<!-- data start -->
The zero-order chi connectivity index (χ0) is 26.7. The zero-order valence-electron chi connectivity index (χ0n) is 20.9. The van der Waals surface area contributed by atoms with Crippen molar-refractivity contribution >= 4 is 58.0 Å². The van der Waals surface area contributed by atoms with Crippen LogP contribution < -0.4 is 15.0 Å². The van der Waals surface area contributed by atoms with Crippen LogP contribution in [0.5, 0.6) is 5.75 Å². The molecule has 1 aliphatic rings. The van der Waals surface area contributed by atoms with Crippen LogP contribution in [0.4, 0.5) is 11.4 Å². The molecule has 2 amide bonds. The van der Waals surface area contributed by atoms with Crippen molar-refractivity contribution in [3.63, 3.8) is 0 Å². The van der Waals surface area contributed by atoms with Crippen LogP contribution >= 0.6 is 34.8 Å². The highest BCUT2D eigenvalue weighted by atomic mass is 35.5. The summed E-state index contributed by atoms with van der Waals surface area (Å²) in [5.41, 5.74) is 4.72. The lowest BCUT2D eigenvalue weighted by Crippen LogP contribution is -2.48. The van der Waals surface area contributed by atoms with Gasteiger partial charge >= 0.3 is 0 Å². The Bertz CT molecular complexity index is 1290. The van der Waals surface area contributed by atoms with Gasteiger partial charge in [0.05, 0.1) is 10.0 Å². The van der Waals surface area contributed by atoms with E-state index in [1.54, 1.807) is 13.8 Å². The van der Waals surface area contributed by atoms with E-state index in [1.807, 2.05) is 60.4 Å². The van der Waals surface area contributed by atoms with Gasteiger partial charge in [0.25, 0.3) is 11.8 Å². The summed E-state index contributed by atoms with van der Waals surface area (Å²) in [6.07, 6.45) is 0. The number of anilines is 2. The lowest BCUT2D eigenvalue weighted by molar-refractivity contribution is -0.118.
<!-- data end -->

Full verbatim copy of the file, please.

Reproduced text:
The zero-order chi connectivity index (χ0) is 26.7. The zero-order valence-electron chi connectivity index (χ0n) is 20.9. The van der Waals surface area contributed by atoms with Crippen molar-refractivity contribution >= 4 is 58.0 Å². The van der Waals surface area contributed by atoms with Crippen LogP contribution < -0.4 is 15.0 Å². The van der Waals surface area contributed by atoms with Crippen LogP contribution in [0.5, 0.6) is 5.75 Å². The molecule has 1 aliphatic rings. The van der Waals surface area contributed by atoms with Crippen LogP contribution in [0.4, 0.5) is 11.4 Å². The molecule has 2 amide bonds. The van der Waals surface area contributed by atoms with Crippen molar-refractivity contribution in [3.63, 3.8) is 0 Å². The van der Waals surface area contributed by atoms with Crippen LogP contribution >= 0.6 is 34.8 Å². The highest BCUT2D eigenvalue weighted by atomic mass is 35.5. The summed E-state index contributed by atoms with van der Waals surface area (Å²) in [5.41, 5.74) is 4.72. The lowest BCUT2D eigenvalue weighted by Crippen LogP contribution is -2.48. The van der Waals surface area contributed by atoms with Gasteiger partial charge >= 0.3 is 0 Å². The Bertz CT molecular complexity index is 1290. The van der Waals surface area contributed by atoms with Gasteiger partial charge in [0.05, 0.1) is 10.0 Å². The van der Waals surface area contributed by atoms with E-state index in [1.54, 1.807) is 13.8 Å². The van der Waals surface area contributed by atoms with E-state index in [1.807, 2.05) is 60.4 Å². The van der Waals surface area contributed by atoms with Gasteiger partial charge in [0.25, 0.3) is 11.8 Å². The summed E-state index contributed by atoms with van der Waals surface area (Å²) in [6.07, 6.45) is 0. The number of anilines is 2. The lowest BCUT2D eigenvalue weighted by molar-refractivity contribution is -0.118.